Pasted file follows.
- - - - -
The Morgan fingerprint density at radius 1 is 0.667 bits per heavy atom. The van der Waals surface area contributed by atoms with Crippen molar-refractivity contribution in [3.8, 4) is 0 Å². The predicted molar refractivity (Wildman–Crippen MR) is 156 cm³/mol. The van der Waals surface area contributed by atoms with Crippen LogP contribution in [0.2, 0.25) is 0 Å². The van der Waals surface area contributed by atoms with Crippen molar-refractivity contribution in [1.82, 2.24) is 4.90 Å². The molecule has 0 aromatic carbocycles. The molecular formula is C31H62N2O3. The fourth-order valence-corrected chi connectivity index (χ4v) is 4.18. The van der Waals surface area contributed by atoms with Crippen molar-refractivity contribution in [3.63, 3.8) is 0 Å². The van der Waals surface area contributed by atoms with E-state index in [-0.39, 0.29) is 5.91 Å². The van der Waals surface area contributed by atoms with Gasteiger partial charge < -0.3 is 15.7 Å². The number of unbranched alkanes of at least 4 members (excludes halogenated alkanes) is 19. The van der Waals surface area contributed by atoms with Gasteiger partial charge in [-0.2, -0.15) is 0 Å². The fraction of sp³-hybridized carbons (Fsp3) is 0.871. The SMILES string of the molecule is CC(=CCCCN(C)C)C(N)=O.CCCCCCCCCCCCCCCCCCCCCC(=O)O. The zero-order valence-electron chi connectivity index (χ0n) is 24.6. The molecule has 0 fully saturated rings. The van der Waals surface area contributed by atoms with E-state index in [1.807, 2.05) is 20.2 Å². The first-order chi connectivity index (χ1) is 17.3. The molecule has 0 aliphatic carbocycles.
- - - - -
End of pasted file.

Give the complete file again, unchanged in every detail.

The Morgan fingerprint density at radius 1 is 0.667 bits per heavy atom. The van der Waals surface area contributed by atoms with Crippen molar-refractivity contribution in [3.8, 4) is 0 Å². The predicted molar refractivity (Wildman–Crippen MR) is 156 cm³/mol. The van der Waals surface area contributed by atoms with Crippen LogP contribution in [0.2, 0.25) is 0 Å². The van der Waals surface area contributed by atoms with Crippen molar-refractivity contribution in [1.82, 2.24) is 4.90 Å². The molecule has 0 aromatic carbocycles. The molecular formula is C31H62N2O3. The fourth-order valence-corrected chi connectivity index (χ4v) is 4.18. The van der Waals surface area contributed by atoms with Crippen molar-refractivity contribution in [3.63, 3.8) is 0 Å². The van der Waals surface area contributed by atoms with E-state index in [-0.39, 0.29) is 5.91 Å². The van der Waals surface area contributed by atoms with Gasteiger partial charge < -0.3 is 15.7 Å². The number of unbranched alkanes of at least 4 members (excludes halogenated alkanes) is 19. The van der Waals surface area contributed by atoms with Gasteiger partial charge in [-0.2, -0.15) is 0 Å². The fraction of sp³-hybridized carbons (Fsp3) is 0.871. The SMILES string of the molecule is CC(=CCCCN(C)C)C(N)=O.CCCCCCCCCCCCCCCCCCCCCC(=O)O. The zero-order valence-electron chi connectivity index (χ0n) is 24.6. The molecule has 0 fully saturated rings. The van der Waals surface area contributed by atoms with E-state index in [1.807, 2.05) is 20.2 Å². The first-order chi connectivity index (χ1) is 17.3. The molecule has 0 aliphatic carbocycles.